Norton Utilities is a suite of utilities that includes Disk Doctor
and Speed Disk. Norton Utilities is now integrated with Norton
Anti-Virus when these two products are installed together. Disk
Doctor’s purpose is to scan your hard drives and files
for damage, repairing most damage that occurs under regular (and
sometimes not-so-regular) use. According to Symantec, the new
Disk Doctor can now be run on the boot drive and features an
undo feature that can restore your drives to their condition
before Disk Doctor was run. The purpose of Norton Speed Disk
is to arrange your files so that each file is stored to disk
in contiguous blocks. Such an arrangement optimizes performance
of your drives. Reportedly, the new Speed Disk will also optimize
your drives’ directories. Symantec says that the new Norton
Anti-Virus features faster scans, faster auto-updating and now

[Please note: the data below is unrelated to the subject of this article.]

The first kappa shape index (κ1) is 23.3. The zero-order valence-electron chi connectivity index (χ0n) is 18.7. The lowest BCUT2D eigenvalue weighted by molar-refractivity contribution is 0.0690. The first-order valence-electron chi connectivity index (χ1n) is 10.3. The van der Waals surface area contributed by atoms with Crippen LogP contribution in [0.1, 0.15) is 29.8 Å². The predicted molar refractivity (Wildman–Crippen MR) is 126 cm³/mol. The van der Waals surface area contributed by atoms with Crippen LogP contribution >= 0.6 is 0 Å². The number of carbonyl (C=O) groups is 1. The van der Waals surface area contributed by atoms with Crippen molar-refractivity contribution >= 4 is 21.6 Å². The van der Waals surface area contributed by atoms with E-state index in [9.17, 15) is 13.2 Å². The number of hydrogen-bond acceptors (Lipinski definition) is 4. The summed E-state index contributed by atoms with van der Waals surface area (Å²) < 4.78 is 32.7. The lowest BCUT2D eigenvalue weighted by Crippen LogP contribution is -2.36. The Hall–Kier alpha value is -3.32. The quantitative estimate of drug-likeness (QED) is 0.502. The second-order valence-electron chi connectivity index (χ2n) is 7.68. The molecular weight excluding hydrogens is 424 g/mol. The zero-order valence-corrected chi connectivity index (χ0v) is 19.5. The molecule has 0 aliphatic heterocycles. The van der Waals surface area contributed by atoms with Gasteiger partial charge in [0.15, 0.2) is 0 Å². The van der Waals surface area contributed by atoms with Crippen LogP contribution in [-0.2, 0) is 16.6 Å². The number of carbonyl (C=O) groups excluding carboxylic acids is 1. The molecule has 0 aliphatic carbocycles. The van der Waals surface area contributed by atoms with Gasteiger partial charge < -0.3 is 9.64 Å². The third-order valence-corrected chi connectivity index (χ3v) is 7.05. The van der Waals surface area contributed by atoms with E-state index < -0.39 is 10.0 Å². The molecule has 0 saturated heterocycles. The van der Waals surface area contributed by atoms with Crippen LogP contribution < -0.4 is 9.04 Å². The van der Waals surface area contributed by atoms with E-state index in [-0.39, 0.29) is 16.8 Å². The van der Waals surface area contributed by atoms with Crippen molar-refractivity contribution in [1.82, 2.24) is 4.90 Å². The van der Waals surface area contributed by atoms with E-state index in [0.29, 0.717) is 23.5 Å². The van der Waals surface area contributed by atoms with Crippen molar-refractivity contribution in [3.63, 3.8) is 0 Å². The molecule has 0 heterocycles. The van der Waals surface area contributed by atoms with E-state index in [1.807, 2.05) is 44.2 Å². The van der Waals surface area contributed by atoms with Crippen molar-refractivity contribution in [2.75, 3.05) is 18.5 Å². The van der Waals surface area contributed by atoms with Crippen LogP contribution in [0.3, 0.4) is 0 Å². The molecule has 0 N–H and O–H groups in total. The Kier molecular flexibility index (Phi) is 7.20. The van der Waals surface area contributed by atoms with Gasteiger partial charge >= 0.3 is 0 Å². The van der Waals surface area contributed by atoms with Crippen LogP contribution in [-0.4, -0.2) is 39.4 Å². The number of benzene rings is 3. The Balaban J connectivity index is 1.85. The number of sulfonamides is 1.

uses Apple Guide. Symantec’s new upgrades (at least the
boxed versions) feature bootable CD-ROMs that are supposed boot
all PowerPC-based Macs. Norton Utilities 5.0 costs $100; upgrades
are $50. Norton Anti-Virus 6.0 costs $70; upgrades are $30.
I have both Symantec upgrades on backorder but haven’t received
them yet. Today I noticed that the Symantec Store has downloadable
versions of these products available from its Web site. I don’t
know if the downloadable versions of these products come with a
disk image that can be used to build a bootable maintenance or
emergency CD. I think that they would not come with such a disk
image. I’ll post an update when I find out. Nevertheless,
if you, too, haven’t yet received your boxed copy of Norton
Utilities 5.0, you can download 30-day, fully-functional demos
Doctor and Speed
Disk from Symantec’s Web site. I couldn’t find
such a demo for Norton Anti-Virus.
Epson is offering Stylus
Color 900G customers a $199 FireWire option. There is no information
on Epson’s Web site regarding a performance comparison between